Show Less

Regional Economies as Knowledge Laboratories

Edited by Philip Cooke and Andrea Piccaluga

Today, the study of regions is central to academic analysis and policy deliberation on how to respond to the rise of the knowledge economy. Regional Economies as Knowledge Laboratories illustrates how newer types of regional analysis – utilising scientometrics, knowledge services measures and university networks, and concepts such as knowledge life cycles, experimental knowledge creation, and knowledge ethics – are leading to a perception that regional economies increasingly resemble knowledge laboratories.
Buy Book in Print
Show Summary Details
You do not have access to this content

Chapter 10: The spatial dimension of inter-firm learning: case study and conceptualization

Roel Rutten and Frans Boekema


10. The spatial dimension of inter-firm learning: case study and conceptualization Roel Rutten and Frans Boekema The aim of this chapter is to contribute to the conceptualizing of the relationship between space and learning. There is room for further theoretical work on this matter as many empirical studies, thus far, have yielded mixed results (for example, Oerlemans et al., 2000 and Smith et al., 2002). The approach followed here is an explorative one, which means that empirical material will be presented first. A theoretical discussion of the empirical results follows in the second part of this chapter. However, the starting point is not completely blank from a theoretical perspective. This chapter follows a knowledge-based perspective (for example, Boekema et al., 2000). Consensus seems to have emerged in the literature that we are now in the knowledge-based economy where knowledge is the most strategic resource and learning the most important process (Morgan, 1997). The question, then, is how the relation between space and learning (or knowledge) can be conceptualized from a knowledge-based perspective. In order to do so, it is necessary to discuss knowledge and learning first. The knowledge-based approach argues that companies create knowledge in order to innovate, that is, to develop new products, services, working practices, and so on. For that purpose, they combine different kinds of knowledge, such as technological knowledge, managerial knowledge, knowledge of markets, which materializes in new products, services, and so on. This is a Schumpeterian view, where innovation should be seen as the...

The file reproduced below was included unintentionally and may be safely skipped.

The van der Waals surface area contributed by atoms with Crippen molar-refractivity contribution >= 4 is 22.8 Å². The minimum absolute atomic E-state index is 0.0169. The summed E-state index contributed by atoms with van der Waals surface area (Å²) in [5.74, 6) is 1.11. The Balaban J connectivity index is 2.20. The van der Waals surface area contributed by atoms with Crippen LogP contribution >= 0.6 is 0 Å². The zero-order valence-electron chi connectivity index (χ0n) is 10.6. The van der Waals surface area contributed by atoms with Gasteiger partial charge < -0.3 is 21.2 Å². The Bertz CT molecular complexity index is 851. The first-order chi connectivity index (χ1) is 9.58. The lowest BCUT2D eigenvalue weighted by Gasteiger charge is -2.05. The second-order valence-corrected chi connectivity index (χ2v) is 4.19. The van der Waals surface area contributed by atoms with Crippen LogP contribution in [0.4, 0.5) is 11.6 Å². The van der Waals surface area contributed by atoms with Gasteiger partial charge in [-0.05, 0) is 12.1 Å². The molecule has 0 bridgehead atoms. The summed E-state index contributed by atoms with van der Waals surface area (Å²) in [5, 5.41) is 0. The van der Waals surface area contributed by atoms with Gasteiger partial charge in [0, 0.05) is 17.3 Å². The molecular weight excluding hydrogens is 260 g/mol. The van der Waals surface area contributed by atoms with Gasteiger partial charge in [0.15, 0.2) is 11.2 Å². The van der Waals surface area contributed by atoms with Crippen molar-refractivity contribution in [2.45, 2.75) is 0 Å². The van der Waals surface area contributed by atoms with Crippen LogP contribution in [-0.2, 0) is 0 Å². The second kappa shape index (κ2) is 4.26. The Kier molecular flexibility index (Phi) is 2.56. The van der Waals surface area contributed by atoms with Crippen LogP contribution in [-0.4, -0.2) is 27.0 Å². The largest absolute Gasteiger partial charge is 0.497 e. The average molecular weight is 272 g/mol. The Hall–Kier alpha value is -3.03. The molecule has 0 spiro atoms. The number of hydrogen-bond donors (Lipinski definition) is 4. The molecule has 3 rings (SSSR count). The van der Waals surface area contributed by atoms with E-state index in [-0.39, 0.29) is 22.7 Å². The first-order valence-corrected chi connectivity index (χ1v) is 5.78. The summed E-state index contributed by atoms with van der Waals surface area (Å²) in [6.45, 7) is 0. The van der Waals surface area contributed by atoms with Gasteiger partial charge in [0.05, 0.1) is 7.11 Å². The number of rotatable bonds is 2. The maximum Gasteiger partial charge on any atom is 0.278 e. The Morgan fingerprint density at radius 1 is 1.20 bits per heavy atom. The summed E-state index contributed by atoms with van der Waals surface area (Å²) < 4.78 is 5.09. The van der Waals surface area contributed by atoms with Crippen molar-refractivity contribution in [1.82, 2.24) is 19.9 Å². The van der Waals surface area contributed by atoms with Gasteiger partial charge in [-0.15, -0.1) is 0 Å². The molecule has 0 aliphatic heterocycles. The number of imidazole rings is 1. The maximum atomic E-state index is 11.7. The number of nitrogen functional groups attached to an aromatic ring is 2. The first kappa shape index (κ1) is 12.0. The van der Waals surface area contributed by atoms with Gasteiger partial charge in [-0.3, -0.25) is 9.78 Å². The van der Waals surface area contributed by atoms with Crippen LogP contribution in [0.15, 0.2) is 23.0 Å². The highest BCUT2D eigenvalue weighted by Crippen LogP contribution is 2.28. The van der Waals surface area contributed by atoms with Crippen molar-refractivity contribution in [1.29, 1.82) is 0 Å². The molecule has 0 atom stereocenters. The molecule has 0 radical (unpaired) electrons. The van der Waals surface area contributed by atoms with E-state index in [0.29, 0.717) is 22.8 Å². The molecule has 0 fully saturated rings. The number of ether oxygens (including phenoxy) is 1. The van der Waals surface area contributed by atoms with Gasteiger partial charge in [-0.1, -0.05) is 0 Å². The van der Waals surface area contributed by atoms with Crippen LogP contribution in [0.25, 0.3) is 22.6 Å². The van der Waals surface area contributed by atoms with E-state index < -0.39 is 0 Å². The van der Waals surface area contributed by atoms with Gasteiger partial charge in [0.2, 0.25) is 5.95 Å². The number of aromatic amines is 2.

You are not authenticated to view the full text of this chapter or article.

Elgaronline requires a subscription or purchase to access the full text of books or journals. Please login through your library system or with your personal username and password on the homepage.

Non-subscribers can freely search the site, view abstracts/ extracts and download selected front matter and introductory chapters for personal use.

Your library may not have purchased all subject areas. If you are authenticated and think you should have access to this title, please contact your librarian.

Further information

or login to access all content.